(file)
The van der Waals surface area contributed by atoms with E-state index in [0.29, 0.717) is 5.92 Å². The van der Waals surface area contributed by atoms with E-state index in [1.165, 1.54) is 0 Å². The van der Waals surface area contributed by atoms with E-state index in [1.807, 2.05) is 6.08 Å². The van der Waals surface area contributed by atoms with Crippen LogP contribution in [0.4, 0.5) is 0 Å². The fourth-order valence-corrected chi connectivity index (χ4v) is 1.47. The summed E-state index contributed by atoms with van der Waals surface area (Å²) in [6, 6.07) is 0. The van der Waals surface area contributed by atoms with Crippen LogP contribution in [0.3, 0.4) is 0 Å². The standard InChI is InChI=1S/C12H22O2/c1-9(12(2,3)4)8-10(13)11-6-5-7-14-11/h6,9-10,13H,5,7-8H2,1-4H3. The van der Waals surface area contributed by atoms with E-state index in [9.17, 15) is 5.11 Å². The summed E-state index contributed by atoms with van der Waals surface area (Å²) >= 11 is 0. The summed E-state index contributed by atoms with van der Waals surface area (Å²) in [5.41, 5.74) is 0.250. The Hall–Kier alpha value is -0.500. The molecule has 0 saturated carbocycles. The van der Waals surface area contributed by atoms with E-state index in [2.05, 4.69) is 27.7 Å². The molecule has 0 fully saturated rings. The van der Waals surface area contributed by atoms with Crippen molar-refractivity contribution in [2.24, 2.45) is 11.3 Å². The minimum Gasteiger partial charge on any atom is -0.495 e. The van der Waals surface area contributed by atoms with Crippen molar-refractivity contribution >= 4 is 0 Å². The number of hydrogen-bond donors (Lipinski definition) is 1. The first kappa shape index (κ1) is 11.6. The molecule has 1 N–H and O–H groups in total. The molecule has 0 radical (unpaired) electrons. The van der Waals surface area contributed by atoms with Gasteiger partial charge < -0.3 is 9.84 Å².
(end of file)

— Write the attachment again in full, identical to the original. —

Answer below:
The van der Waals surface area contributed by atoms with E-state index in [0.29, 0.717) is 5.92 Å². The van der Waals surface area contributed by atoms with E-state index in [1.165, 1.54) is 0 Å². The van der Waals surface area contributed by atoms with E-state index in [1.807, 2.05) is 6.08 Å². The van der Waals surface area contributed by atoms with Crippen LogP contribution in [0.4, 0.5) is 0 Å². The fourth-order valence-corrected chi connectivity index (χ4v) is 1.47. The summed E-state index contributed by atoms with van der Waals surface area (Å²) in [6, 6.07) is 0. The van der Waals surface area contributed by atoms with Crippen LogP contribution in [0.3, 0.4) is 0 Å². The standard InChI is InChI=1S/C12H22O2/c1-9(12(2,3)4)8-10(13)11-6-5-7-14-11/h6,9-10,13H,5,7-8H2,1-4H3. The van der Waals surface area contributed by atoms with E-state index in [9.17, 15) is 5.11 Å². The summed E-state index contributed by atoms with van der Waals surface area (Å²) >= 11 is 0. The summed E-state index contributed by atoms with van der Waals surface area (Å²) in [5.41, 5.74) is 0.250. The Hall–Kier alpha value is -0.500. The molecule has 0 saturated carbocycles. The van der Waals surface area contributed by atoms with E-state index in [2.05, 4.69) is 27.7 Å². The molecule has 0 fully saturated rings. The van der Waals surface area contributed by atoms with Crippen molar-refractivity contribution in [2.24, 2.45) is 11.3 Å². The minimum Gasteiger partial charge on any atom is -0.495 e. The van der Waals surface area contributed by atoms with Crippen molar-refractivity contribution >= 4 is 0 Å². The number of hydrogen-bond donors (Lipinski definition) is 1. The first kappa shape index (κ1) is 11.6. The molecule has 1 N–H and O–H groups in total. The molecule has 0 radical (unpaired) electrons. The van der Waals surface area contributed by atoms with Gasteiger partial charge < -0.3 is 9.84 Å².